Over the last few years, there has been something of a trend (often, it has to be said, most clearly voiced by London-centric food writers) for criticising the Manchester restaurant scene. Not only do we have no Michelin stars, we also apparently lack anywhere even half decent to eat, no doubt leaving Southerners to imagine an ugly scene in which hollow-cheeked Mancunians queue wanly outside Greggs in order to fight over the last crumbs of a pasty or two, before stopping for a pint and some black pudding flavoured crisps on the way home.
I have a different issue with Manchester restaurants: I think they are just too good. Bearing in mind that there are only seven days in each week (and I am expected to spend a worrying proportion of at least five of these engaged in gainful employment) and only one size of jeans in the drawer, this leads to some difficult decisions over where to eat on a night out; decisions not helped when you discover ANOTHER restaurant turning out really classy food that you were previously unaware of. For me, the restaurant revelation of the week has been the 101 Brasserie, attached to the McDonald Townhouse Hotel on Portland Street; as a Manchester resident, hotels in the city centre barely even register with me, and Portland Street tends to be somewhere I hurry along, head down, lest I accidentally make eye contact with a Yates' Wine Lodge.
All that is set to change, however, with the discovery of this little gem on the corner of Princess Street. 101 Brasserie is a small, muted affair, tastefully (too tastefully?) decorated in the subdued colours and style that so many hotels go for in the hope of appealing to all tastes. What the environs lack in oomph though, the food delivers in spades: good, strong, gutsy flavours with a traditional slant to the dishes in terms of ingredients and presentation. Take Mr Liz's starter, for example (I did in fact try very hard to take it, but he defended it in staunch manner by building a wall of condiments around it and emitting an occasional growl) - his Free Range Eggs Benedict was a sturdy yet elegant dish generously piled with flavoursome crispy bacon and thick, creamy Hollandaise: it would make an excellent lunch dish if you're ever passing during the day. My Slow Cooked Yorkshire Duck Leg was a small pile of tender, gamey meat flaked and served with shallots and a touch of orange, and was a delight from first mouthful to last - it wasn't quite as generously portioned as the Eggs Benedict, but the staff were MOST forthcoming with a basket of excellent bread with which to mop up any last remaining morsels.
These starters were, for us, the highlight of the meal, but quality remained impressive with our mains. An Autumnal nip in the air meant that there was one clear choice on the menu for me: Highland Venison served with red cabbage, dumplings, sweet potato and juniper. The meat was tender, juicy and pink, and went well with the sweetness of the cabbage and the potato; my only (minor) grumble was that I would have liked a little more cabbage. However, a side order of buttered samphire more than made up for this small shortcoming - there was so much of it I even permitted Mr Liz an exploratory foray, although he was altogether distracted by his own side of proper, fluffy-on-the-inside, golden-crunchy-on-the-outside chips. These he scoffed alongside a 21 Day Matured Scottish Ribeye Steak, perfectly cooked and packed with flavour. We did find ourselves wondering whether the chef couldn't perhaps use some ingredients from closer to home; this may of course be out of his hands as part of a hotel chain, but it's a shame nevertheless, particularly as the standards of cooking are so high.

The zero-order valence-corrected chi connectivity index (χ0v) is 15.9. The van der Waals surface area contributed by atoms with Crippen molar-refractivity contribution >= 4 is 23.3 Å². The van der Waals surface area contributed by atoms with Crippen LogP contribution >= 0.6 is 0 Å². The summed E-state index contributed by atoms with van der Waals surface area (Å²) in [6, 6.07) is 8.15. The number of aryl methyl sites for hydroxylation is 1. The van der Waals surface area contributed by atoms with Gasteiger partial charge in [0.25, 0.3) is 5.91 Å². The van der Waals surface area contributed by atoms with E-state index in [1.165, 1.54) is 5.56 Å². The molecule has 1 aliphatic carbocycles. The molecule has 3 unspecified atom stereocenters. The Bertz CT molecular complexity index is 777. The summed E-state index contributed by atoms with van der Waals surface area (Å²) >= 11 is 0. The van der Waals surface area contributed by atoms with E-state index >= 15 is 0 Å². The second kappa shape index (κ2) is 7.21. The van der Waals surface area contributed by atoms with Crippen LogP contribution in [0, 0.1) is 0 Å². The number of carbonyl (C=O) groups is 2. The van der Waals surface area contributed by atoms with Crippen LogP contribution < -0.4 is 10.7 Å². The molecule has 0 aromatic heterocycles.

Pretty full by now, we had planned to share one dessert but ended up with two - I really fancied the Peanut Butter Parfait, whilst the staff all recommended the Warm Layer Cake with caramel parfait and poached pear. We enjoyed the cake - a dainty square of moist sponge alongside soft, sticky fruit - but preferred the peanut butter parfait: there's something about that combination of salty and sweet that does it for me every time (insert your own double entendre here if you must - personally the desserts were too classy for that if you ask me).
Service was cheery, friendly and enthusiastic - the staff are clearly proud of the food they are serving up, and are happy to discuss any of the menu items. Rather than follow the same dishes offered by the other McDonald hotels, at 101 Brasserie the chef has chosen to design his own menu, and this little streak of individuality shows: true, there is nothing here that would change the face of gastronomy, but there ARE plenty of things I would like to eat, over and over again. And that, to me, is worth a DOZEN of your Michelin stars.
- We were invited to try the brasserie and were not asked to pay for our meal. However, we were under no obligation to be nice, and our server was not aware that we were there to review. And we will definitely go again - value is good for city centre with starters around the £6.50 mark and mains all under £20.